Placentophagy is the act of eating the placenta after childbirth. It seems to be advocated widely. But why would anyone even think of doing such a weird thing?
According to Wikipedia, the placenta contains high levels of prostaglandin. Prostaglandin stimulates involution (an inward curvature or penetration, or, a shrinking or return to a former size) of the uterus. The placenta also contains small amounts of oxytocin which eases birth stress and causes the smooth muscles around the mammary cells to contract and eject milk.
Wiki also tells us that human placenta has also been an ingredient in some traditional Chinese medicines, including using dried human placenta, known as “Ziheche” (simplified Chinese: 紫河车; traditional Chinese: 紫河車; pinyin: Zǐhéchē), to treat wasting diseases, infertility, impotence and other conditions. Most recently, the Center for Disease Control published a report of a newborn infected with Group B Streptococcus (GBS) bacteria likely after the mother ingested placenta capsules. Consequently, the CDC said that placenta capsule ingestion should be avoided and to educate mothers interested in placenta encapsulation about the potential risks. A recent publication advised that physicians should discourage placentophagy because it is potentially harmful with no documented benefit.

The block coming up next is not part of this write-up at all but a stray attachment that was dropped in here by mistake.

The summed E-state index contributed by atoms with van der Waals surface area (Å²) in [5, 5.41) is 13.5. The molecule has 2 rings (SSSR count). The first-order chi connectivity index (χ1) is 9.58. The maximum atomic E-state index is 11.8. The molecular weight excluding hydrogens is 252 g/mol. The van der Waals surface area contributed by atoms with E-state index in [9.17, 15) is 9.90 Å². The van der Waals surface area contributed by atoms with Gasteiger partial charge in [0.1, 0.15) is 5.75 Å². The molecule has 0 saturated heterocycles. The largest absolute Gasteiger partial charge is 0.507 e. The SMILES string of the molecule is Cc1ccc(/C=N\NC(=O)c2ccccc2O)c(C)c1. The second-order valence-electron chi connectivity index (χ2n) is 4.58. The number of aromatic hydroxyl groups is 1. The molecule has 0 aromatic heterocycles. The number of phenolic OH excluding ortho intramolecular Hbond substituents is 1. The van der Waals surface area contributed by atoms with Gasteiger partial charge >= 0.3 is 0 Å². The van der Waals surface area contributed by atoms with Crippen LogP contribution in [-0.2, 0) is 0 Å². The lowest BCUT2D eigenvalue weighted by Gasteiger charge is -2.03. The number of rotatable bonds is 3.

The benefits of placentophagy are, according to many proponents of this therapy, considerable. This website, for instance, claims the following effects:
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When a woman births the placenta, she loses the many useful hormones contained in it that were produced during pregnancy. It can take months for the body to balance these hormones again. Taking placenta pills helps reintroduce these hormones into the mother’s body in small doses, until her body resumes its natural hormonal balance.
DECREASE THE INCIDENCE OF POSTPARTUM DEPRESSION